Free Canine Rehab for Merle
In April 2017, we adopted a Tripawd named Molly from Last Hope K9 Rescue. Once she settled in, we started fostering dogs on the hunch that it might help build her confidence to be around other dogs. Molly craves canine companionship, but doesn’t really know how to make friends. In the presence of a familiar dog, Molly is relaxed, comfortable, and just the best version of herself. We noticed immediately that she sometimes had trouble keeping up with our four-legged foster dogs. She is athletic and strong, but needs frequent breaks. So we started looking for a three-legged sibling for her. In January, we saw pictures of Merle, a six-year-old Bluetick Hound at Last Hope K9. He was found on the side of the road in Arkansas with massive injuries to his legs and abdomen, most likely the result of being struck by a car. Although they tried to fix his broken front leg, the pins didn’t hold, and it was determined that he would be better off without it. His leg was amputated in July 2017.
For Molly and Merle, it was not love at first sight. They met with low growls, barking, and a couple of lunges. Merle’s fosters agreed that given Molly’s anxious and reactive nature, we might not be the right family for him. Still, we felt compelled to try again. Merle seemed like such a great fit for our family–an easygoing (lazy) hound with a high tolerance for toddler shenanigans and the ability to handle long trail walks. We arranged to have the dogs meet again. Long story short, the second meeting was much better and Merle joined us in late January. He had a smooth transition and seemed to enjoy his new life. He and Molly became fast friends and often cuddled together to share a small patch of sun on the rug. His exercise was cut back drastically during his first two weeks home because our youngest had surgery and was on bed-rest. Merle’s foster family had been taking him on long (2-3 mile) daily walks and runs. He was getting four or five shorter walks each day with us. Once our toddler was back on her feet, we were able to resume long daily walks with him.
About a month after Merle joined us, we signed up to foster another foreleg amputee–this time a puppy (Nessie). She was still recovering from her amputation when she came to us. Also, given her proportions (Basset Hound mix), she had the extra strain of supporting a long body on her remaining foreleg. Nessie was energetic, but not able to walk long distances. Again, Merle’s activity level took a dip. He seemed to be loving life though. He adored playing with the puppy and started to show a lot more pep. When the puppy left, we tried to go back to our long walks, but his energy levels and stamina seemed to be off. We wondered if maybe he was depressed about the puppy leaving. We built up to longer walks, but he still seemed to be out of it in the evenings. We thought with more exercise, he would be less droopy, but instead he starting to get more grumpy and anxious. He seemed jumpy around the kids, and started growling at us. I had a feeling that he was in pain–his gait has always seemed very awkward and lopsided to me. He also has sensitivity in his back legs. He is the kind of dog that pays no mind to his body and will keep going even when he is tired or in pain. So we took him to a behaviorist and explained that we thought his behaviors were related to pain. She brought along a canine massage therapist who agreed that pain (all along his spine and in his legs) was most likely the reason for Merle’s shifting behaviors. The two of them recommended that we take Merle to Animotion Anial Rehabilitation Center.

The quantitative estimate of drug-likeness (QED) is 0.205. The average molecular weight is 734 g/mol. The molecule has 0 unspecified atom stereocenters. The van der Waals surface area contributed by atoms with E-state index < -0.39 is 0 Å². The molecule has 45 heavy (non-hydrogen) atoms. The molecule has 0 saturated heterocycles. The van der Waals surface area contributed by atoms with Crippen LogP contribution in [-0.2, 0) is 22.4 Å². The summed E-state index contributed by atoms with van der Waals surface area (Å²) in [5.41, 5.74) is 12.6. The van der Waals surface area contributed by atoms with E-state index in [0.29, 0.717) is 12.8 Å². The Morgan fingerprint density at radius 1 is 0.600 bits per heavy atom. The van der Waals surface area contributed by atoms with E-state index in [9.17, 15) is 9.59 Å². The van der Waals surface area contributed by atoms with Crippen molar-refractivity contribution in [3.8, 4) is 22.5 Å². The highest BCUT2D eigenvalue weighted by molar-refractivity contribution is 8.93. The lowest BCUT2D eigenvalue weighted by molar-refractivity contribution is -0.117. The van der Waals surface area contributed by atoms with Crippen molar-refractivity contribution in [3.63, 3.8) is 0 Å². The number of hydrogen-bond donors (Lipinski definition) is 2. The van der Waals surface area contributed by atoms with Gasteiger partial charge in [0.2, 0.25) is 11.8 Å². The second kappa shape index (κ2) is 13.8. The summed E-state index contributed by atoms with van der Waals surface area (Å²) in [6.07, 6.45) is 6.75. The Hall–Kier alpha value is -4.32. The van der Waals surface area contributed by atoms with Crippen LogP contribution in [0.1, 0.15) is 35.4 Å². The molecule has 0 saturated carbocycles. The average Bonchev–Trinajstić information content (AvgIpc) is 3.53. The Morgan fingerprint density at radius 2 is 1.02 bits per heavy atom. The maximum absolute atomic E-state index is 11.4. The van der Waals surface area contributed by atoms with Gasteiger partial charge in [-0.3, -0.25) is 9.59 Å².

Dr. Kim Dinan at Animotion is wonderful. She is smart, compassionate, and has a great sense of humor. She spent a lot of time with Merle and pointed out the areas where he seemed to have the most sensitivity. She recommended a course of treatment that would involve regular use of their underwater treadmill, exercises at home to improve strength and flexibility, acupuncture, and laser therapy. Merle got to show off his funny dance/walk on the treadmill that day. We also went over three or four stretching routines to do with him daily. The exercises include side crunches, “cookie crunches,” and shoulder stretches. We try to do five reps during each session and fit a couple of sessions in each day. Dr. Dinan also recommended encouraging him to move in ways that would increase his core strength and balance. We have been putting cushions on the floor to create an uneven surface that forces him to engage more muscles to stabilize himself. In just a week and a half, we notice that he is sprinting up stairs, wagging his tail much more, and is back to his snuggly ways. He is a happier dog. He still has a long life ahead of him (it turns out he might only be around two years old!), so it is critical that we help him to strengthen and condition his body so that he can live without chronic pain and discomfort. We are truly grateful for this opportunity to help Merle live his best life.
~ Kay (aka: twinklelight)